Healing from the Separation of Patriarchal Capitalism

Nurturing workplaces help us journey through the individual and collective trauma ingrained by late-stage, patriarchal capitalism.

On the left hand side an astronaut glides in space with a disconnected cord, while the sun emerges from behind the earth on the right hand side of the picture.
Image credit: Comfreak

I love being part of a nurturing workplace. The kind that engenders safety and trust to the degree that my colleagues are I are able to work through the individual, collective and systemic trauma ingrained by late-stage, patriarchal capitalism.

I was thinking (and feeling) a lot about trauma this morning as I watched Richard Branson, a celebrated entrepreneur who had just returned from eight minutes in outer space, share his thoughts in a press briefing. With excitement, Branson entreated:

“Imagine a world where people of all ages, all backgrounds from anywhere, of any gender, or any ethnicity have equal access to space. And they will in turn, I think, inspire us back here on Earth.”

Like many, I’m still stuck imagining a world where everyone has access to clean drinking water.

But I was also left imagining the level, and layers, of trauma that patriarchal capitalism systemically reinforces, such that a white, male billionaire can be so thoroughly disconnected from his body (the anti-gravitational effects of time in space aside). No matter how much external validation one receives about their work ‘lifting all boats’ or ‘saving the planet’ — it only takes a few seconds for any of us to connect with the truth in our bodies: billionaires and space tourism are incongruent with a world that works for all.

But that few seconds of connecting deeply with truth — even the notion that our bodies hold wisdom surpassing rational thought — is an anathema in a patriarchal world, especially if your identity is based on denying it. In fact, that’s the very definition of the inner patriarchy: disconnecting from the ‘feminine’ within — our inner feminine that feels, perceives and navigates the unknown.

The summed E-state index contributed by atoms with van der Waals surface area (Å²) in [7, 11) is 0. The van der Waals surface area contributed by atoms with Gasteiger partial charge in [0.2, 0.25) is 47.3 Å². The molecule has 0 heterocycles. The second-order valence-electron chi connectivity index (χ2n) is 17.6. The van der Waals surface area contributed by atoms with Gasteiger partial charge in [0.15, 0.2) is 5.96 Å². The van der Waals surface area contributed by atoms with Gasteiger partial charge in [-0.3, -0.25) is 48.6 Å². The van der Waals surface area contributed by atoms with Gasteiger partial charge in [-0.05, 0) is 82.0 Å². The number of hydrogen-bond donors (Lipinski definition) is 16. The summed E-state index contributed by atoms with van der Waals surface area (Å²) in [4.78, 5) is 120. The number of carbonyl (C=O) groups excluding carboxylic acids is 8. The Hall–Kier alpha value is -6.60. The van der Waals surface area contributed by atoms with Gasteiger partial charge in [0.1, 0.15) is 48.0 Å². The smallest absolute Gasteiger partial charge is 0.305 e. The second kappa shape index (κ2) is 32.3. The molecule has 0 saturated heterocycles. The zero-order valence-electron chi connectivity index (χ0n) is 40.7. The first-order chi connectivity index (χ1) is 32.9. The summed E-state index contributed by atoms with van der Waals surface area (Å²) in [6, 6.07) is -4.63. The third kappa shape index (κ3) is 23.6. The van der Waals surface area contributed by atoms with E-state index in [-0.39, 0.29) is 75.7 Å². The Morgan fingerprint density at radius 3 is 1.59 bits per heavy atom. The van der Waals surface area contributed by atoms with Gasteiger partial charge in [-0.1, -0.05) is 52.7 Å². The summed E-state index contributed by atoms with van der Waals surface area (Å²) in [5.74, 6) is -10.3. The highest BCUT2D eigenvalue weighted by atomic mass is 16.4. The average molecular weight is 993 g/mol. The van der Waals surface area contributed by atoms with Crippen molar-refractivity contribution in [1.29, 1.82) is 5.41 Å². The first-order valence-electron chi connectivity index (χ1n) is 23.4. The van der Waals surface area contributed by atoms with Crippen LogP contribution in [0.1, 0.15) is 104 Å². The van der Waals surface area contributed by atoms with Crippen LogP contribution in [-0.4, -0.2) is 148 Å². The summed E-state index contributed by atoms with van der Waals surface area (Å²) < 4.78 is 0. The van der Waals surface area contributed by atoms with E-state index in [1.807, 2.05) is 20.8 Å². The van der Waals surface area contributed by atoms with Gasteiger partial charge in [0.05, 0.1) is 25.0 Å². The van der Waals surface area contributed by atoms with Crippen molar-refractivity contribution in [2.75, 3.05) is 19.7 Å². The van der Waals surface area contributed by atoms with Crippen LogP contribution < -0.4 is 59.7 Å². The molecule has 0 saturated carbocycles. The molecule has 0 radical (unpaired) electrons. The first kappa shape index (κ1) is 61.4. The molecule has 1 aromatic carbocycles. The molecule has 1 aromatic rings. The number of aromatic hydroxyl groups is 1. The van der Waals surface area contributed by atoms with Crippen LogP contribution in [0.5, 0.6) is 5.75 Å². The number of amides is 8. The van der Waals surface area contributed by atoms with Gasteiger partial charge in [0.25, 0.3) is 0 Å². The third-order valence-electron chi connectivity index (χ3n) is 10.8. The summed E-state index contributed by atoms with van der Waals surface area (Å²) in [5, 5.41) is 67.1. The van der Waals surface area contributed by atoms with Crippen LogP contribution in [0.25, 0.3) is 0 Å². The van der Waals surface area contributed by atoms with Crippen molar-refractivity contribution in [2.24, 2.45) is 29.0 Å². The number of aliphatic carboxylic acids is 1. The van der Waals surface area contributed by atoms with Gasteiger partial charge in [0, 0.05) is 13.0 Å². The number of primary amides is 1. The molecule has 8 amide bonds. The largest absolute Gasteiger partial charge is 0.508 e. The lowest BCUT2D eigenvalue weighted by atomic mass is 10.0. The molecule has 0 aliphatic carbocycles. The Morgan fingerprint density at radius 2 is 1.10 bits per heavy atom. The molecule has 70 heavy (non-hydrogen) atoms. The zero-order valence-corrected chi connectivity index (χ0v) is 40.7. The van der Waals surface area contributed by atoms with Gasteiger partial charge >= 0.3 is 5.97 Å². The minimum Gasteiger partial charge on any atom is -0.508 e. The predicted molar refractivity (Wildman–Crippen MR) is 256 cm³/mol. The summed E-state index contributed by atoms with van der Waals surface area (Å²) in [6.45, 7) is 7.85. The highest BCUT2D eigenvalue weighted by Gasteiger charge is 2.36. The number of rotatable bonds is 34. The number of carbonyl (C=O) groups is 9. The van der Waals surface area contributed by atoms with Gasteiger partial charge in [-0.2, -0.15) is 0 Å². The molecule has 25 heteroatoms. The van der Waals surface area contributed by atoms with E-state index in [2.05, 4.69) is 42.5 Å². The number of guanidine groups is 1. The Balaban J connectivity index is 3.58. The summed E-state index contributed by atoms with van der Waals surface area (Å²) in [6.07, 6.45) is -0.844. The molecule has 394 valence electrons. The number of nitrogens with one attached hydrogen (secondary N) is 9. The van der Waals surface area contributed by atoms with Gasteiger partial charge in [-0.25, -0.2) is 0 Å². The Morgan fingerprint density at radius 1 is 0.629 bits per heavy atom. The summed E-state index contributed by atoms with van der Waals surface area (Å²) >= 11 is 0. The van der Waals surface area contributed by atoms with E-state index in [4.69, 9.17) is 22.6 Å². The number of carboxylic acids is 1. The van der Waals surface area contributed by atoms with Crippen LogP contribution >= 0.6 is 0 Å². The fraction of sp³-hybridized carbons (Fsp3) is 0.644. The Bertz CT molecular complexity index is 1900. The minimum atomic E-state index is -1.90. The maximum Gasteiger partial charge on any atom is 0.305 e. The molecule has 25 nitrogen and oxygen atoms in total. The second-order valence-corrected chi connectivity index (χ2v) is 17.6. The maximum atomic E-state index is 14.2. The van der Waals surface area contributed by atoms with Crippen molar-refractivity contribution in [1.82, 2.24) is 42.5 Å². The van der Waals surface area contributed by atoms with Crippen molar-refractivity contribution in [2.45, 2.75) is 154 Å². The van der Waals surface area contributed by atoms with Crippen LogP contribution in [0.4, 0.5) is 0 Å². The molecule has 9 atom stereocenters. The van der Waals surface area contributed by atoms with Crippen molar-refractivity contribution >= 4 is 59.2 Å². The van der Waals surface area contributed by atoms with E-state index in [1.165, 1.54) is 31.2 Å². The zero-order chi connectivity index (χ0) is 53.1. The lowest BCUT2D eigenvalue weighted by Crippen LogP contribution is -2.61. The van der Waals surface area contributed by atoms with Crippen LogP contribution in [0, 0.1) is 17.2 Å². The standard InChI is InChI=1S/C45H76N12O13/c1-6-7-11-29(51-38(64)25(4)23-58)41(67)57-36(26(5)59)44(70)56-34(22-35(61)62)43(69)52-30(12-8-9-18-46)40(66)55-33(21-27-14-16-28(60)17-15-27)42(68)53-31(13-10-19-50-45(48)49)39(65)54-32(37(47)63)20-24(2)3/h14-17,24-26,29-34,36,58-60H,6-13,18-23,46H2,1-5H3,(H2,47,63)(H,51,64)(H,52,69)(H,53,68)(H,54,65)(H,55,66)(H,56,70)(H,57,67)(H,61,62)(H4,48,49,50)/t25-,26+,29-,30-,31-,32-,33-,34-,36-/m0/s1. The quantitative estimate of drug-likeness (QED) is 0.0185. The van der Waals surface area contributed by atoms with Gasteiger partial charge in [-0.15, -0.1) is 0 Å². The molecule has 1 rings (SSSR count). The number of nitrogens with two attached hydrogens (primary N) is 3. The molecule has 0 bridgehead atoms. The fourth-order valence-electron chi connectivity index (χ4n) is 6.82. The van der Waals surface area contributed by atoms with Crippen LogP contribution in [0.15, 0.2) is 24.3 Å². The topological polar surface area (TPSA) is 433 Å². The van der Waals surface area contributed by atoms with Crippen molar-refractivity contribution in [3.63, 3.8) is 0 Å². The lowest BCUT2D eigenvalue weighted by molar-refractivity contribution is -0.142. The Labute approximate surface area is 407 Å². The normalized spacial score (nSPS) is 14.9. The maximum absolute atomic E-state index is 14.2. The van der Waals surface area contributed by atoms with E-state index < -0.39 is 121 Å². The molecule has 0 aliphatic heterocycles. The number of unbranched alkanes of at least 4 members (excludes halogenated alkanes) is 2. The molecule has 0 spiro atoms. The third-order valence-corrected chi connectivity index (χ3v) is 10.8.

This core wounding of internal separation is at the heart of how billionaires, like Branson, disassociate their extreme wealth from the plight of others. It’s how they reconcile their zeal for acting on climate change with literally separating from Mother Earth while spewing emissions from the backside of a rocket.

To differing degrees, we all suffer this core wounding. And it’s no surprise. As a system grounded in patriarchy, capitalism successfully reinforces that:

  • we’re not enough
  • we don’t have enough
  • there’s not enough for us all

And, in convincing us of these things, we commonly respond (often just to survive), in a way that, tragically, reinforces the separation: we do more, from a space of feeling like we are and have less. We separate further from the truth that is needed to heal the core wounding that underpins our capitalist, patriarchal, neocolonial, white supremacist system: just by being, we are enough.

That’s why I love being part of a nurturing workplace. It offers me a place to just be. A place to gently reconnect with my sense of ‘enoughness’, unpacking the protective layers of disconnection that no longer serve me. It’s a space in which I can be gentle with my inability to be gentle with myself; a space in which my colleagues and I can see — indeed truly witness — each other in the painfully beautiful, slow unwinding that accompanies decolonization from any and all forms of artificial separation.

With acknowledgment to Tiziana DellaRovere for her pioneering work relating to the deep psyche and dismantling the patriarchy within.

Find out more about the Post Growth Institute on our website.



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Donnie Maclurcan

Donnie Maclurcan


Works with @postgrowth. Passionate about people, purpose-driven business & planet. Focused on the circulation of money & socio-economic justice. He/his.